Jeane said...

I have to admit I was never thrilled with Little Women, though I did enjoy the more recent film they made of it. Maybe I would like March better.

Maw Books said...

I bought this book about 3 or 4 months back but completely forgot what it was about. Thanks for the reminder.

Trish said...

10 times--on my goodness! I think it would be difficult to read a different kind of narrative when you have such a strong preconceived notion of what/who a character is going into it. And I have always thought the same of Mr. March based on what I know from Little Women. On the other hand, I do really like stories that tell the other side or what isn't necessarily seen in the primary book. I'll have to think this one through--I still have People of the Book to read first, but I've heard this one is better?

Tiffany Norris said...

I had never heard of this, so thanks for the review! Little Women was the first "real" novel I read, and it has been a favorite ever since. Despite your caution, I'll definitely have to check this one out, too. :)

Bookfool said...

I actually took this one off my wish list because I couldn't stand the thought of ruining my impression of Mr. March. I always thought of him a bit like I did my own father -- strong, kind, faithful and intelligent. Can't mess with Mr. March, so I'm still going to skip it. Thanks for the review. Really, you confirmed my thought that the book would distort my impression of him just a bit too much. I don't really want him to be too human, I guess! LOL

Andrew Clarke said...

Looking at your reviews and book choices, I wonder if I can suggest one to try? "Outcasts Of Skagaray" is an action adventure fantasy which might appeal to you if you like "The Chronicles Of Narnia" and also stories in which characters, male and female, have to deal with issues of principle. For a preview, there are sample chapters on www.threeswans.com.au If you decide to read it I would be delighted if you enjoyed the book. Best wishes anyway. My blog is http://threeswans.blogspot.com if you feel like visiting.

Laura said...

LF-you could definitely read and enjoy this book without knowing anything about Little Women. I'm sure there are many people who would like March even better!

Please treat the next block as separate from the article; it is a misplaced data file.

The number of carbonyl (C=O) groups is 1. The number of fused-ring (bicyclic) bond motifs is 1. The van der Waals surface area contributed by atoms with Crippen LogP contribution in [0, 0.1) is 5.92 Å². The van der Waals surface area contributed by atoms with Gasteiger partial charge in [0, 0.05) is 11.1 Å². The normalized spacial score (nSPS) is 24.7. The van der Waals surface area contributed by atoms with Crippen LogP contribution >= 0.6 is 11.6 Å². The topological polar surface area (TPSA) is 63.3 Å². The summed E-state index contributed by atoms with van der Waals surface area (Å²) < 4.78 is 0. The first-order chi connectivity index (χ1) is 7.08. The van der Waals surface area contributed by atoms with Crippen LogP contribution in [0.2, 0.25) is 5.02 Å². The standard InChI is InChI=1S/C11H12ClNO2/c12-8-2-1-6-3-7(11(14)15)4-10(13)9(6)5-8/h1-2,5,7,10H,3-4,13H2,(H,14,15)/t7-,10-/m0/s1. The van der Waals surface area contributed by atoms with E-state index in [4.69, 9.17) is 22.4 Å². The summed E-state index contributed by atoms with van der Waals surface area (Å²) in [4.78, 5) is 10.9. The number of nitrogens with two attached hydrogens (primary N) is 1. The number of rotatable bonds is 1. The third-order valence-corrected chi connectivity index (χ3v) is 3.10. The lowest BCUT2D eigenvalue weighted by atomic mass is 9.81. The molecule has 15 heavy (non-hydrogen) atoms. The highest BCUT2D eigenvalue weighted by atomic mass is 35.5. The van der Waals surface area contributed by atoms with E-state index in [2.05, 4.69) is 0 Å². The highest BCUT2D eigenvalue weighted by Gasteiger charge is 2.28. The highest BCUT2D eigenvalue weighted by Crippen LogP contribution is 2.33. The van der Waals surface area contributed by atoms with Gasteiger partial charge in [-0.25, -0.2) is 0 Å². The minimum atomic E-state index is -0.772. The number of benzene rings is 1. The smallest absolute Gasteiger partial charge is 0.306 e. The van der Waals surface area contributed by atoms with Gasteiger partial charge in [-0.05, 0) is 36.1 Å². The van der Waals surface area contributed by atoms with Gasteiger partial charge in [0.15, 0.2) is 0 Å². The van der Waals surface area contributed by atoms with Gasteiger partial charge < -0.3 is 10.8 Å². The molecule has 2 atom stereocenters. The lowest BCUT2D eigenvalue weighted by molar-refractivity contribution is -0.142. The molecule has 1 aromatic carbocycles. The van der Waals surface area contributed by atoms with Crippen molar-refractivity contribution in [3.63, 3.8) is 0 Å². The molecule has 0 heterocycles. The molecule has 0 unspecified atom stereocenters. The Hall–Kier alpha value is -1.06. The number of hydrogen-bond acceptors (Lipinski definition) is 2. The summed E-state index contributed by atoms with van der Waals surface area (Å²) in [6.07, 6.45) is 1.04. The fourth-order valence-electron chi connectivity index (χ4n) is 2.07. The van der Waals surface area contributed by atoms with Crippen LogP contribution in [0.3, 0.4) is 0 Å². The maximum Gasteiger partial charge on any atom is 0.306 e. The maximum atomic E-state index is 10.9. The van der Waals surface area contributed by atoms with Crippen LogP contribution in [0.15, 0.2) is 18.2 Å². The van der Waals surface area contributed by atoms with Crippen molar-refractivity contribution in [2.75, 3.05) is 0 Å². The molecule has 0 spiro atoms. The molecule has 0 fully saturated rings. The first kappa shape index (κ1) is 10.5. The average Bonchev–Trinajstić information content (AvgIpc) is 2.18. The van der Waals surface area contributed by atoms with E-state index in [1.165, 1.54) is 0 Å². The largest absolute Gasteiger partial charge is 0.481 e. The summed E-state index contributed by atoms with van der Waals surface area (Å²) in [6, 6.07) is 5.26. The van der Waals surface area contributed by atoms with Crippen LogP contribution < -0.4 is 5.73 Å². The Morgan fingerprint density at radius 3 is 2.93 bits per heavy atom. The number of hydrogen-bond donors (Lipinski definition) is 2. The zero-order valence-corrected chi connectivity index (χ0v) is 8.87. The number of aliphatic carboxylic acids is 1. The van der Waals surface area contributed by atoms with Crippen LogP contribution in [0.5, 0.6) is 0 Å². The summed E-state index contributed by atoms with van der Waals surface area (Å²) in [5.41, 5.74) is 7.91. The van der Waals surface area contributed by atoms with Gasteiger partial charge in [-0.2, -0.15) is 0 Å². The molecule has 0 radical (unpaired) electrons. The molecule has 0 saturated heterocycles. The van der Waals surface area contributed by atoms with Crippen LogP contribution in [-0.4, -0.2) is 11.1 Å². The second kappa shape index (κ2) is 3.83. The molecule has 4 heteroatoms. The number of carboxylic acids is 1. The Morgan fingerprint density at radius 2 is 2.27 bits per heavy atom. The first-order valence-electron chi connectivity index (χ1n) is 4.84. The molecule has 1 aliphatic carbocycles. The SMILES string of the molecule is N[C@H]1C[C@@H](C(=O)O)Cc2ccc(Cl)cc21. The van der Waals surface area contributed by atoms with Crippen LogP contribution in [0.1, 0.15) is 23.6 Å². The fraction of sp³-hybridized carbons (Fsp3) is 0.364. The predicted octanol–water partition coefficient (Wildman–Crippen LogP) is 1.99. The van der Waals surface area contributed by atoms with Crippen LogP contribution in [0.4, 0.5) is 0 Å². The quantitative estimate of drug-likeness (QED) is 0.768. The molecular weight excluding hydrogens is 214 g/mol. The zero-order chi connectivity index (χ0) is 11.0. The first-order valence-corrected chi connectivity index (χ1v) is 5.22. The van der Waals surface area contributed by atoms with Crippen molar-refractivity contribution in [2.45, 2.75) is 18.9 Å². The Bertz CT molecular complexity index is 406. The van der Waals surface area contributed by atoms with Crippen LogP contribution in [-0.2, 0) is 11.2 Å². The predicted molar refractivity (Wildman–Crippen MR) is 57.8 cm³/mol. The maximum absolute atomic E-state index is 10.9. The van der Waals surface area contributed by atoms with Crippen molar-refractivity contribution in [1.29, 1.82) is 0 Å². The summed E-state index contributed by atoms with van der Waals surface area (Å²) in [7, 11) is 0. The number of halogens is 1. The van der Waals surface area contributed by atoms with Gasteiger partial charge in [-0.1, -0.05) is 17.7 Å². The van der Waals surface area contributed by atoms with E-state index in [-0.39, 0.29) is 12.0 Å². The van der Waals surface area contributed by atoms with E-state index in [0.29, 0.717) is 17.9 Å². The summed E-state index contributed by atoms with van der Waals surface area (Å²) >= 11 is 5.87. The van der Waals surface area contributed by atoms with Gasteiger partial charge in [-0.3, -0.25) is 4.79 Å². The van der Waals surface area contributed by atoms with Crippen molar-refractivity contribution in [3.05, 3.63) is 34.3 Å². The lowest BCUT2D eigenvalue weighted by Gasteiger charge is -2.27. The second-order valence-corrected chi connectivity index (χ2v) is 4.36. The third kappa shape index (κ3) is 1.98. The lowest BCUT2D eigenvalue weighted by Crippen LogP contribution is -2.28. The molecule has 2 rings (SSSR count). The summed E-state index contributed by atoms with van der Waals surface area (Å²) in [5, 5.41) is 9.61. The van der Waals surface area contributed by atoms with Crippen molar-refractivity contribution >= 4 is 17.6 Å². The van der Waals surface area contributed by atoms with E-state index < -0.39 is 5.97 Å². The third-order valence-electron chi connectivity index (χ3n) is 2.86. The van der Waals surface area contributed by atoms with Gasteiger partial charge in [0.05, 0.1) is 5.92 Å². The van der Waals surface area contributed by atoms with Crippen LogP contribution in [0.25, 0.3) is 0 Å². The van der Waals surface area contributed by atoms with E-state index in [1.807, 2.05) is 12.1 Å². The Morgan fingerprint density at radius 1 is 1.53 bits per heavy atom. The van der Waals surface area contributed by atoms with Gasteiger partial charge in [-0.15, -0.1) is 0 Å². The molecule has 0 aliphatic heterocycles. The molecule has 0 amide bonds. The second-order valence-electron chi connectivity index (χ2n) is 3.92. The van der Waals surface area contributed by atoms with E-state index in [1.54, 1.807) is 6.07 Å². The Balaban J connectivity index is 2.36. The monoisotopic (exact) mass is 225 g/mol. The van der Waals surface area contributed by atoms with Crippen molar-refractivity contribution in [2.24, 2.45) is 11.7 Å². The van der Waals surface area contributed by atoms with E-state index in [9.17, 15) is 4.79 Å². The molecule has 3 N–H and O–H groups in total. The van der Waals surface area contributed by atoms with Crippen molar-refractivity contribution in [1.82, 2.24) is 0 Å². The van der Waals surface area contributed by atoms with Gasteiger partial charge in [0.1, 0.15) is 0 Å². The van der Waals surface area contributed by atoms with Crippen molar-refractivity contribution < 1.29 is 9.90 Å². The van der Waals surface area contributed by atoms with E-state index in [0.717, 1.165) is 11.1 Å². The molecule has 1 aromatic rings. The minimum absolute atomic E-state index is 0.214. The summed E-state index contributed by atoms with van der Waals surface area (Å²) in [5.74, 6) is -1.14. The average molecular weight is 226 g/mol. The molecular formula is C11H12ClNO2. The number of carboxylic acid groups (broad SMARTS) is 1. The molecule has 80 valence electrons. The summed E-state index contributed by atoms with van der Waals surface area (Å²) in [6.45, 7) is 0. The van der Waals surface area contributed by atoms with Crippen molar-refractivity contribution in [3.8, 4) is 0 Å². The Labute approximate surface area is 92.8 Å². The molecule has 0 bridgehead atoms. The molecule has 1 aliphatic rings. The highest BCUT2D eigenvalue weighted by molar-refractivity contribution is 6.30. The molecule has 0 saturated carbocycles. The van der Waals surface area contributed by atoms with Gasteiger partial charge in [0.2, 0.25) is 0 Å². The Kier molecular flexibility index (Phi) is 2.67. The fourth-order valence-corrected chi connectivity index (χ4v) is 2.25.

Karen-I really want to read Year of Wonders and People of the Book!

Nymeth-I hope you like both books! They have each have their own unique feeling, but both are really good!

Jeane-maybe you would like March better! There is more action, and more variety in characters than in Little Women.

Natasha-with how busy you've been recently, it's no wonder you forgot about which books you've bought! :)

Trish-I would guess that you would like March better than Little Women, but I could be wrong. It is fun to see a different writer's perspective on classic characters, even if they aren't exactly what you imagined. I've also heard really good things about Year of Wonders.

Tiffany-You should read March! It's hard not to expect the same writing as Little Women, but if you can get past that, and think of it as its own book, then you can really enjoy it.

BF--"too human"--that is the perfect way to describe my feelings towards Mr. March in this book. Of course he has flaws, but it is hard to see them all right out in the open!

Andrew-thanks so much for visiting! I looked at the website and read Chapter 6 from your book! Now I want to start from the beginning! I'll have to check out your blog too!

Kari said...

I loved Little Women, and still consider it one of my favorite books. I was so excited to see another book about Mr. March, he was such a great father figure in Little Women. Understanding that this book is going to portray another side of him is enticing, but at the same time, I'm wondering if I want the perception of him to change. I may just have to check it out. Thanks for another great review, Laura!